The European Space Agency’s Gaia spacecraft team has dropped its long-awaited trove of data about 1.7 billion stars. You can see a new visualization of all those stars in the Milky Way and nearby galaxies above, but you really need to zoom in to appreciate just how much stuff there is in the map. Yes, the specks are stars.

In addition to the 1.7 billion stars, this second release of data from Gaia contains the motions and color of 1.3 billion stars relative to the Sun, as well as how the stars relate to things in the distant background based on the Earth’s position. It also features radial velocities, amount of dust, and surface temperatures of lots of stars, and a catalogue of over 14,000 Solar System objects, including asteroids. There is a shitload of data in this release.

Graphic: ESA

“Only time will tell what astronomers will make of this,” Gaia Science Operations Manager Uwe Lammers told Gizmodo.

And astronomers are already making something of it. Ronald Drimmel, astronomer at the Turin Astrophysical Observatory, posted this map of stars’ positions and their velocities. Our galaxy’s spiral arms have begun to emerge out of the data.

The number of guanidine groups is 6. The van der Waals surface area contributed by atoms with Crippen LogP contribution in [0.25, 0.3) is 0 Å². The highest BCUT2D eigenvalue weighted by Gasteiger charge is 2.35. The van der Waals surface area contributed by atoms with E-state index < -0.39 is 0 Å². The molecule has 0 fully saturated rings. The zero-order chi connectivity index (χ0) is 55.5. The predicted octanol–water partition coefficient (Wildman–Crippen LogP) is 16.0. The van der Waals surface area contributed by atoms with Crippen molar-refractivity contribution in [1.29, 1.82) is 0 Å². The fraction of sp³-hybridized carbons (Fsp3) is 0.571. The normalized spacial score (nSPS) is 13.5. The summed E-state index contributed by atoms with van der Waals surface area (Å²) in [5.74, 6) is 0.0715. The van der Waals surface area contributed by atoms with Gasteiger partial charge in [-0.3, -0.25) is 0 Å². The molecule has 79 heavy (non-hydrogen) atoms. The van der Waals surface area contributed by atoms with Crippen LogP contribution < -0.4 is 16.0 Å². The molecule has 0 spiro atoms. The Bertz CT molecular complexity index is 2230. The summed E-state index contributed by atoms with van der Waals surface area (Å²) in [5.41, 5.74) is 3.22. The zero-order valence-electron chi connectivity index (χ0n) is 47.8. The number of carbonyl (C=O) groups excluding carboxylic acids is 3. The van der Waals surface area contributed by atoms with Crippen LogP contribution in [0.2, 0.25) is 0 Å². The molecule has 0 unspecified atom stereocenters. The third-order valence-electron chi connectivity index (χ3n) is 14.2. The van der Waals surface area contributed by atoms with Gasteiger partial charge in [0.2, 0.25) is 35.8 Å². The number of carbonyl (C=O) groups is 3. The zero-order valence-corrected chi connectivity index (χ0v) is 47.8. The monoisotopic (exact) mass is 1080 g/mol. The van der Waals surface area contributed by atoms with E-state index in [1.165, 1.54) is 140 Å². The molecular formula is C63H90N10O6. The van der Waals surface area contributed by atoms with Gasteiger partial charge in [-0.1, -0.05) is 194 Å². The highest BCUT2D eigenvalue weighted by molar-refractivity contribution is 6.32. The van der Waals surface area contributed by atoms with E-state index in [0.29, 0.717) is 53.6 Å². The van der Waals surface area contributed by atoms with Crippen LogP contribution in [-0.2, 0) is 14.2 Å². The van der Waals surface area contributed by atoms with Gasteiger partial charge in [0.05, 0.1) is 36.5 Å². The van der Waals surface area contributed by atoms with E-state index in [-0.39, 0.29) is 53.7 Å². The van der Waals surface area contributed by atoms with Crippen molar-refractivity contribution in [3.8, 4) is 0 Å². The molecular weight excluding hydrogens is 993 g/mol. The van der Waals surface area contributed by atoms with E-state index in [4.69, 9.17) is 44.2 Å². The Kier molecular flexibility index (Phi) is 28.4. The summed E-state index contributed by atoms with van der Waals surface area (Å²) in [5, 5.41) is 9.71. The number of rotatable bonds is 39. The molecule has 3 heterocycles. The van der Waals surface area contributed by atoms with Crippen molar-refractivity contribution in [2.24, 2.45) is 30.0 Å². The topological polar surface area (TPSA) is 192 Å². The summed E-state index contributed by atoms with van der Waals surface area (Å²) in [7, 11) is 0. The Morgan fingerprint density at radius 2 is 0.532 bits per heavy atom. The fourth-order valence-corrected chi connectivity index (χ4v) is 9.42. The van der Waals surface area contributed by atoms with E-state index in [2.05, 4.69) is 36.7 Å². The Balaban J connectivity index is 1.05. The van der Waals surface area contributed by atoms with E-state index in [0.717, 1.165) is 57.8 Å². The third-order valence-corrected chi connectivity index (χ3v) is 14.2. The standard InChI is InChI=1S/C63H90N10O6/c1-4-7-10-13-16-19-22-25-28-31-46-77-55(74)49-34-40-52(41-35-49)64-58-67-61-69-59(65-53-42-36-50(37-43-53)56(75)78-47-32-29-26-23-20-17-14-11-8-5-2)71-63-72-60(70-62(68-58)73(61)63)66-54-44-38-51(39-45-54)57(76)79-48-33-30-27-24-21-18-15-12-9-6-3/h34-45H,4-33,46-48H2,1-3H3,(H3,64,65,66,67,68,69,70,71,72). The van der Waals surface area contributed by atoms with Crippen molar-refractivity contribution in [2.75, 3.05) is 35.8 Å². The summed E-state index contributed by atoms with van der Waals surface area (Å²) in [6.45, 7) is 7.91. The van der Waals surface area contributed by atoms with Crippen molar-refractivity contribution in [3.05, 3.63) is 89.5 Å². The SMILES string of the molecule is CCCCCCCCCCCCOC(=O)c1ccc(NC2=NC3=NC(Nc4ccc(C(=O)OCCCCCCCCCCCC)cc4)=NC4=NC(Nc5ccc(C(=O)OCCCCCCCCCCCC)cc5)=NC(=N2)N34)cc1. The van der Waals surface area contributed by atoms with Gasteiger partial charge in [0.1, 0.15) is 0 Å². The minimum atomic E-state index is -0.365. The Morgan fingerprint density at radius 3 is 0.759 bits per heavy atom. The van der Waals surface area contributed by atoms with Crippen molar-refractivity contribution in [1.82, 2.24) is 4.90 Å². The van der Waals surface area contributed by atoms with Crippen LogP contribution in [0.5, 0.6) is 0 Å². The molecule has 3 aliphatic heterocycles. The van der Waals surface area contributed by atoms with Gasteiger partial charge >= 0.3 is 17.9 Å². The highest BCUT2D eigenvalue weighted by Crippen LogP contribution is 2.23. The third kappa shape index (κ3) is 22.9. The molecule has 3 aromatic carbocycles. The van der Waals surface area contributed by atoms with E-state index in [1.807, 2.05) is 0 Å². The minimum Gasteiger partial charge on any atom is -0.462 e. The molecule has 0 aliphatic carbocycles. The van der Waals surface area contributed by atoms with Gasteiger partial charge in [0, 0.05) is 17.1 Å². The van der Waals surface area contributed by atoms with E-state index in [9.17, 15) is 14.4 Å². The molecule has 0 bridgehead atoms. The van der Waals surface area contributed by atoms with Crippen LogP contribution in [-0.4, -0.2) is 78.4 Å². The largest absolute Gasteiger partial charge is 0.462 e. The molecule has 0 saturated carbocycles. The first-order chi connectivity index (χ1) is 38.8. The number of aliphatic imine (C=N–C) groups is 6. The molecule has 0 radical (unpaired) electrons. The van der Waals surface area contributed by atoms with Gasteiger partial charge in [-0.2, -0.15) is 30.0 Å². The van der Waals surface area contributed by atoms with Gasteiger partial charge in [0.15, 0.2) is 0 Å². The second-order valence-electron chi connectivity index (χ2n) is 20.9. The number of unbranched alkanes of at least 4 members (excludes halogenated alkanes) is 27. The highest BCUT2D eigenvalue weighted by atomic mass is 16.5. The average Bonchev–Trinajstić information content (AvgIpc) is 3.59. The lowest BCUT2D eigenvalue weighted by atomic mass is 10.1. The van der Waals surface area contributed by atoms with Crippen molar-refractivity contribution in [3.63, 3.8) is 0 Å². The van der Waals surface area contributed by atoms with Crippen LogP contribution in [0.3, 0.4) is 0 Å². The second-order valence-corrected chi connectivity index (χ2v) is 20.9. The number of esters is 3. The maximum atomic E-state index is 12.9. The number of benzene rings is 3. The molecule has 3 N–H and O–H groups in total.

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The ESA has also posted a number of other data visualizations. Here are the trajectories of almost 90 Milky Way satellites, including clumps of stars called globular clusters in blue, and orbiting galaxies in red. You can see the famous Large and Small Magellanic Clouds on the bottom right.

Map of the Milky Way containing its satellites.
Image: ESA

And here are the orbits of the Solar System objects around the sun, colored based on their brightness.

Asteroids around the Sun based on brightness
Image: ESA

This is of course the very, very beginning. Scientists hoping to understand our galaxy will still need to sift through, analyze, and crunch all this data in order to discover more about the universe. This will take years.

Once they’ve done that, it’s on to Gaia data release three, scheduled for the 2020s.

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Gaia launched in 2013 and orbits the sun at the same rate as Earth, though it’s about 1.5 million kilometers farther away.

The link to the data is here, and a guide for what the data contains and how to use it here. There’s also a crapton more layperson-facing stuff here. Enjoy!